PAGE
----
Generation Z is just entering the workforce. They seek companies that align with their values and emphasise transparency, authenticity and social responsibility. Banks can cater to this group by offering low-fee or no-fee banking options and fintech solutions. Short-form content on platforms like TikTok and Instagram reels can effectively reach and engage with this generation.
Generation Alpha (Born Early 2010s to Mid-2020s): This is the latest addition to the generational narrative. Comprising the children of Millennials, Generation Alpha is growing up in an era of advanced technology, artificial intelligence and evolving family structures. Their defining characteristics are still unfolding, and their story remains a work in progress.
The boundaries that distinguish these generations are approximate, open to interpretation and may vary depending on the sources and perspectives considered. Within each generation lies a tapestry of diverse attitudes and behaviours.
However, understanding the broad trends and shared experiences within each generation is invaluable for businesses, marketers and policymakers seeking to adapt to society's evolving needs and values. This ever-evolving narrative paints a vivid picture of human progression through time.
For banks to accomplish their goals and satisfy their consumers' financial demands and preferences, marketing is essential. Its main goal is to build strong consumer relationships by offering services designed to meet their financial needs.
Maintaining customer satisfaction is essential for banks since it generates devoted customers, repeat business and positive word-of-mouth recommendations. Banks can gain a competitive advantage by prioritising outstanding customer service in a crowded market.
The above generations who live in Bangladesh are each distinguished by unique views, interests and habits. It is crucial to understand that there are substantial differences within each Bangladeshi generational segment and that these marketing tactics are generalisations.
Banks should spend money on market research and focus groups to learn more about each group's unique requirements and preferences. Marketing strategies must be flexible and updated frequently to be current and responsive to changing consumer trends.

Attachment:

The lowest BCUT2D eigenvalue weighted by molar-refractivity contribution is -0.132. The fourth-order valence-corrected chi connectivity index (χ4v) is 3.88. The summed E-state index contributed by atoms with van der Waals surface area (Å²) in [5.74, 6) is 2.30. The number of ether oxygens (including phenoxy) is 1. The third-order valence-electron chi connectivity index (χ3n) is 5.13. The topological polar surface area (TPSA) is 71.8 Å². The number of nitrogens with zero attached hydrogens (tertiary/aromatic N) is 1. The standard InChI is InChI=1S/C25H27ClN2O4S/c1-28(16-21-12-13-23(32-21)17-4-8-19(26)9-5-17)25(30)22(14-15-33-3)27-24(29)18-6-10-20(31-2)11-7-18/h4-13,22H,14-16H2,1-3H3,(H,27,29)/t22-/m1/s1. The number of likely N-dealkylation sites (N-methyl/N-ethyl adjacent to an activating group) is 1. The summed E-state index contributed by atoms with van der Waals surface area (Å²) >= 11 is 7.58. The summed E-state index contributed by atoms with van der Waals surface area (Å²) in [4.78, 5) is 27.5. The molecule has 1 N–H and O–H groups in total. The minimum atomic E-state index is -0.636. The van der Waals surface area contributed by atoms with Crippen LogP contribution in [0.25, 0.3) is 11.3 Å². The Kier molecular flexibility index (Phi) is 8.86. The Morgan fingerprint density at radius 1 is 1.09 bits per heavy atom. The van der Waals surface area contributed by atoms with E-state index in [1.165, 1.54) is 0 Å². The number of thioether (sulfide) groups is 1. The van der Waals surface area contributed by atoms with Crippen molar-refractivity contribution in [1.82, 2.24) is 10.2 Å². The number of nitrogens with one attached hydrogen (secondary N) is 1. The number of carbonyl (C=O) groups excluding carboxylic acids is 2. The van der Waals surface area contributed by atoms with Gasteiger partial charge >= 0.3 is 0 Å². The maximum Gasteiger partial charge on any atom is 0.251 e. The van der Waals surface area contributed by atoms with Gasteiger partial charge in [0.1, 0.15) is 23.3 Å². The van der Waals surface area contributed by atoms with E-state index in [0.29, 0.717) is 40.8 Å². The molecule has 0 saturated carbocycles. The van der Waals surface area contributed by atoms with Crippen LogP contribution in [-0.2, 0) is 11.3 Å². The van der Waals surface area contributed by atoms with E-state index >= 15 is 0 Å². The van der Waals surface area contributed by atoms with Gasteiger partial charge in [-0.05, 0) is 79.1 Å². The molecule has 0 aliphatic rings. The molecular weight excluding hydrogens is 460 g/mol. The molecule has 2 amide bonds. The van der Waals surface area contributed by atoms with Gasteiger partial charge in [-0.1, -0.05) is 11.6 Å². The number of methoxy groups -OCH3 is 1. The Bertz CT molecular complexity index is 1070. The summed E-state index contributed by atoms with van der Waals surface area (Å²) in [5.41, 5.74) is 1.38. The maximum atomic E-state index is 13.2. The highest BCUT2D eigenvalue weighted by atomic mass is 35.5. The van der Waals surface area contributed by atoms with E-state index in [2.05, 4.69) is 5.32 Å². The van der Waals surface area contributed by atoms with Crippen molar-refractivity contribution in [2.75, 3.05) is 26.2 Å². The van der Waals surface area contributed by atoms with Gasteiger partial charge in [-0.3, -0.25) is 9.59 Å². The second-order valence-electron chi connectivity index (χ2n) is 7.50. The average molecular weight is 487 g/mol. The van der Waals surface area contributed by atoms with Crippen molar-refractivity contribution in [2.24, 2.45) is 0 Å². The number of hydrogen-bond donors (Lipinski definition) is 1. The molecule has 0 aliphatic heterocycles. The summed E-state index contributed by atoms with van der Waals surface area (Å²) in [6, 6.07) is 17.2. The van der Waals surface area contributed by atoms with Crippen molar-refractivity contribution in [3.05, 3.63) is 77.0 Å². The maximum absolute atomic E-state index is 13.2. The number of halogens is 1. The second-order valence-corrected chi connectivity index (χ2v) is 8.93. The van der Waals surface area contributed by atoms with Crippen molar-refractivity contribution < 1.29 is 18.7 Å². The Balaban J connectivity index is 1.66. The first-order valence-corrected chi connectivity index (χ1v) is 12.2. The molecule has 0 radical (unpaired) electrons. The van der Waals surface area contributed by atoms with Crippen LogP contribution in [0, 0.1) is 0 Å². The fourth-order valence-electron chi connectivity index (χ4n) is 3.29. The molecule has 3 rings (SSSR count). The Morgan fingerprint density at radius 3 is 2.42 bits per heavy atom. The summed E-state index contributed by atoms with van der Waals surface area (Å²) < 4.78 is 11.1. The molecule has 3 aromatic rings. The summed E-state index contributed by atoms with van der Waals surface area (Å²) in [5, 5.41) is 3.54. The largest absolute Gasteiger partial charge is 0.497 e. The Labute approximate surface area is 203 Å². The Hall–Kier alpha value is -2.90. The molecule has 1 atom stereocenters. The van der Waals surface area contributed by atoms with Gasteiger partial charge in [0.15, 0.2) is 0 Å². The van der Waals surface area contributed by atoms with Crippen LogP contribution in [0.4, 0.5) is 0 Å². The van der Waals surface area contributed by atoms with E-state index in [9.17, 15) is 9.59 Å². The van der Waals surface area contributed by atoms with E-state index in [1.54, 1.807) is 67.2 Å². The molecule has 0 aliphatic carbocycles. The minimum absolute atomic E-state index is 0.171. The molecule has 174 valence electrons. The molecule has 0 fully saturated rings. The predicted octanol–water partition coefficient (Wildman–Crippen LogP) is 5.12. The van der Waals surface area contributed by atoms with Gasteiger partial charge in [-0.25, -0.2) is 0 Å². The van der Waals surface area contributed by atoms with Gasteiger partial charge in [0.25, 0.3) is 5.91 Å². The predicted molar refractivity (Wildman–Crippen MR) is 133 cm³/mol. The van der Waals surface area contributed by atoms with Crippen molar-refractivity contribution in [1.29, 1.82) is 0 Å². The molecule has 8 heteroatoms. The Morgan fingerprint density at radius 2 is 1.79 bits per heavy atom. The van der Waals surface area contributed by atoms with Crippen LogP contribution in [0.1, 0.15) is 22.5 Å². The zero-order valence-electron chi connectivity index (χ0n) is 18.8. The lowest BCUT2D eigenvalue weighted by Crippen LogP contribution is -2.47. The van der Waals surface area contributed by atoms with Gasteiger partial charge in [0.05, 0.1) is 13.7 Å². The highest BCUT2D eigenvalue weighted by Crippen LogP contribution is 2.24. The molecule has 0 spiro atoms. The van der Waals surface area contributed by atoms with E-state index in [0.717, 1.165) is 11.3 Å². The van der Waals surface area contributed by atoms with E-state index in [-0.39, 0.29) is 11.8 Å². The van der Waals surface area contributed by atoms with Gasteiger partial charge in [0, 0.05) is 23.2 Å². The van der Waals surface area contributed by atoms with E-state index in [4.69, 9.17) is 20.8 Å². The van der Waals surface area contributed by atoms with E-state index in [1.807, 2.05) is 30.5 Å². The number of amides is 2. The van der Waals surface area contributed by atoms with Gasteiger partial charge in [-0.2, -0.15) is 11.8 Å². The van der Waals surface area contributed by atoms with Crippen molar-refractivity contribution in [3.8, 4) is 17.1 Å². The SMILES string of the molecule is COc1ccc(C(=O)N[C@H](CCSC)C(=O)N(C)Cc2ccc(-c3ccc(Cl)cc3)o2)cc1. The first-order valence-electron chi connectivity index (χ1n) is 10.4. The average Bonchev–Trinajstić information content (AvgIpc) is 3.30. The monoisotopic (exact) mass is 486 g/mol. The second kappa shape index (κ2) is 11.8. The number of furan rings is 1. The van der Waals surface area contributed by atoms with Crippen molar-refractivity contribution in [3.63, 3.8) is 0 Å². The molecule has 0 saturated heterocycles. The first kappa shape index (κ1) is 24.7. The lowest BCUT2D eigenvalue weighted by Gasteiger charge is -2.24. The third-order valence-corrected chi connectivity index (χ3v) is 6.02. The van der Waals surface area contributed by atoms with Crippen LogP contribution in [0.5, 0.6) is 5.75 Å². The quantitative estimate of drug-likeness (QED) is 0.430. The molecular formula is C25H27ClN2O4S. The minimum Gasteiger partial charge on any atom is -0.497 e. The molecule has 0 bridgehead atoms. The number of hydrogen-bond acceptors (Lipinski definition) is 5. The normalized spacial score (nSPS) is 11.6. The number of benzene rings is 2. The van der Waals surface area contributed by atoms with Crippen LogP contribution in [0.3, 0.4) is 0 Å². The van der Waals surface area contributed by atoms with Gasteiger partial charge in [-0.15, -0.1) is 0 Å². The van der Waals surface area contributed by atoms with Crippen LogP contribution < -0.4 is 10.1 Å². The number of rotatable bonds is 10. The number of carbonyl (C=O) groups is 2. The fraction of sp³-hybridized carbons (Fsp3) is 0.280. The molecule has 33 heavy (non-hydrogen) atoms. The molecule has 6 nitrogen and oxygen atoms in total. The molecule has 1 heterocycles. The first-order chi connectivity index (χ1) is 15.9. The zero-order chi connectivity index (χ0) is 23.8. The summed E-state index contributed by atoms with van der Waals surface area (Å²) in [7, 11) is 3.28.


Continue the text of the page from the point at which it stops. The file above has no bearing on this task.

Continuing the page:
In conclusion, banks in Bangladesh must adapt their marketing strategies to cater to the unique needs of each generation. As Philip Kotler stated, "The best way to reach consumers is to understand their mindset and journey." This calls for personalised communication, active social media engagement, innovative fintech solutions and a commitment to social responsibility.
Banks in Bangladesh may maintain their growth and continue to provide value to their clients through genuine customer value and cultivating long-lasting relationships. The secret to remaining competitive in a market environment that is constantly shifting is to have a flexible and developing marketing plan.
By creating genuine customer value and fostering enduring relationships with their clients, banks in Bangladesh can sustain their growth and provide lasting value to their customers. The linchpin of this strategy lies in maintaining a sustainable marketing approach that evolves in sync with the ever-changing currents of consumer trends and preferences. Adaptation is the key to remaining competitive and relevant in this dynamic landscape.
Md Touhidul Alam Khan is the additional managing director and chief credit officer of The Premier Bank PLC and a fellow member of the Institute of Cost & Management Accountants of Bangladesh (ICMAB).
Disclaimer: The views and opinions expressed in this article are those of the author and do not necessarily reflect the opinions and views of The Business Standard.